With every bump in the economy there seems to be a segment of people who proclaim the demise of the MBA. When economic clouds gather, these prophets look skyward for any sign that the MBA is losing relevance in today’s fast-moving economy. Yet according to the 2015 Graduate Management Admission Council (GMAC) Application Trends Survey Report, overall applications for full-time, two-year MBA programs are up compared to 10 years ago.
The picture isn’t consistently bright everywhere. GMAC’s findings reveal a more complex situation for specific regions in the U.S. compared with last year. The survey noted that full-time, two-year MBA applications have surged in the South, with 68% of schools citing an increase in applicant volume, and the West, 64% were up. The Northeast, however, reported a 52% of schools saw a decline, along with the Midwest, which had 47% citing a decline in applications.
But while the Northeast is currently experiencing a drop in applicants, the Simon Business School at the University of Rochester is experiencing the exact opposite.
ROCHESTER’S MOVE TO REDUCE TUITION COST
At the Simon Business School, we have moved rapidly to institute some major changes in our approach to stay ahead of the game. We’re bucking the trend in the Northeast by growing our overall applications by double digits and increasing the number and quality of our student population.
We kicked off the 2015-2016 school year with new ideas designed to expand our full-time applicant pool and grow enrollment. After conducting some research on the relationship between the sticker price of the MBA program and business school rankings, we announced a price change for the full-time MBA program in August 2015. Pricing moved from a credit-hour basis of billing with an advertised sticker price of over $105,000 to a flat-rate price of $92,000 for the two-year program.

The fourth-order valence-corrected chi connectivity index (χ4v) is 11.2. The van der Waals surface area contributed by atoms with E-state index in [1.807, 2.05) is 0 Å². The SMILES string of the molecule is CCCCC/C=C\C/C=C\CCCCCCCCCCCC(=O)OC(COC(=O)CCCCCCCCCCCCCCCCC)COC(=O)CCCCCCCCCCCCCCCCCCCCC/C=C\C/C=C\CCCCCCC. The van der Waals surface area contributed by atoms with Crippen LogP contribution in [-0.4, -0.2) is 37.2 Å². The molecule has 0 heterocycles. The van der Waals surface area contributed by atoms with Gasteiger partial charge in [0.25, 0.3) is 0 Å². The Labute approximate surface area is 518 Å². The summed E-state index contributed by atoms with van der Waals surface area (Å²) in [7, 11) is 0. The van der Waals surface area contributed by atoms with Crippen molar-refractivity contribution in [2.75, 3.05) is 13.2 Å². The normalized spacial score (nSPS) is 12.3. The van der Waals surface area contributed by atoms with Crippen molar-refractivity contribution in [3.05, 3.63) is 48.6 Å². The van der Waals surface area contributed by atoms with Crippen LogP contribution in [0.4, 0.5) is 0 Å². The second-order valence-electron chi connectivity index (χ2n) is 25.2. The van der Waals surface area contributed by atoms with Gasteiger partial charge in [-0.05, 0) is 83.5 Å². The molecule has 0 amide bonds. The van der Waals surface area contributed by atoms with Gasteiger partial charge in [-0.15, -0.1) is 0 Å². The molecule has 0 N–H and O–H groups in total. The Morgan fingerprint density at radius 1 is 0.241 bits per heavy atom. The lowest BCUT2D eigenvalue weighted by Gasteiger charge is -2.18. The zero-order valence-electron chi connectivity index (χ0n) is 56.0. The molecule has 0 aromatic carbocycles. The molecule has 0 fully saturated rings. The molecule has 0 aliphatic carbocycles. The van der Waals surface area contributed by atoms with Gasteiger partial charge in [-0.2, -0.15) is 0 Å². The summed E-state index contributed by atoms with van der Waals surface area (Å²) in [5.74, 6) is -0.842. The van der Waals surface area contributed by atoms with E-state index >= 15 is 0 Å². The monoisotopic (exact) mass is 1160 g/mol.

Our staff resources were deployed to fully focus our efforts on the fall 2016 MBA application pool, and we introduced changes in our sales outreach at key points in the recruiting cycle. The targets of our focus were full-time MBA candidates with more full-time work experience than past recruiting plans, with a professional and personal work profile that indicated we could maximize their future earning potential.
Our ground game complemented our strategy. Simon’s admissions team attended 72 events around the U.S. and the world to recruit top MBA and MS talent, and hosted 20 on-campus events for prospective and admitted MBA and MS students. Attendance at these events was up 52% compared with last year.
BIG JUMPS IN APPLICATIONS
Additionally, we hosted a number of students for individual campus visits and experienced a 21% growth in visitors compared with last year at this time. Over the past year, we aggressively connected to candidates taking the GMAT or GRE who have a demographic and academic profile that our analysis indicated would be a fit for a Simon MBA or MS program. We were also aggressive with email outreach and mailings, something we believe helped us to attract more prospective students to Simon.
The strategy and tactics we employed have paid off. Despite declining domestic GMAT test-taking over a multi-year period, decreasing application volume, and flat domestic volume in the Northeast and Midwest, Simon has seen:
- A 22% increase in total applications submitted for 2016;
- A 39% increase in domestic applications;
- An increase in the quality of applicants in GMAT, GPA, and average years of prior work experience;
- A projected enrollment of 100 to 110 students for the class of 2018, with roughly 50% domestic students and an academic profile comparable to our class profile last year of 667 GMAT and 3.40 GPA.
In a time when fewer people are applying for other advanced degrees such as law, business schools seem to be an increasingly popular destination for career-minded professionals seeking a graduate education. As I have said before, the full-time MBA continues to be a sought-after credential because graduates continue to see a high return on investment. Not only do they see this in terms of their earning potential, they see it in their job satisfaction and personal fulfillment as well.
Andrew Ainslie is the dean of the University of Rochester’s Simon Business School.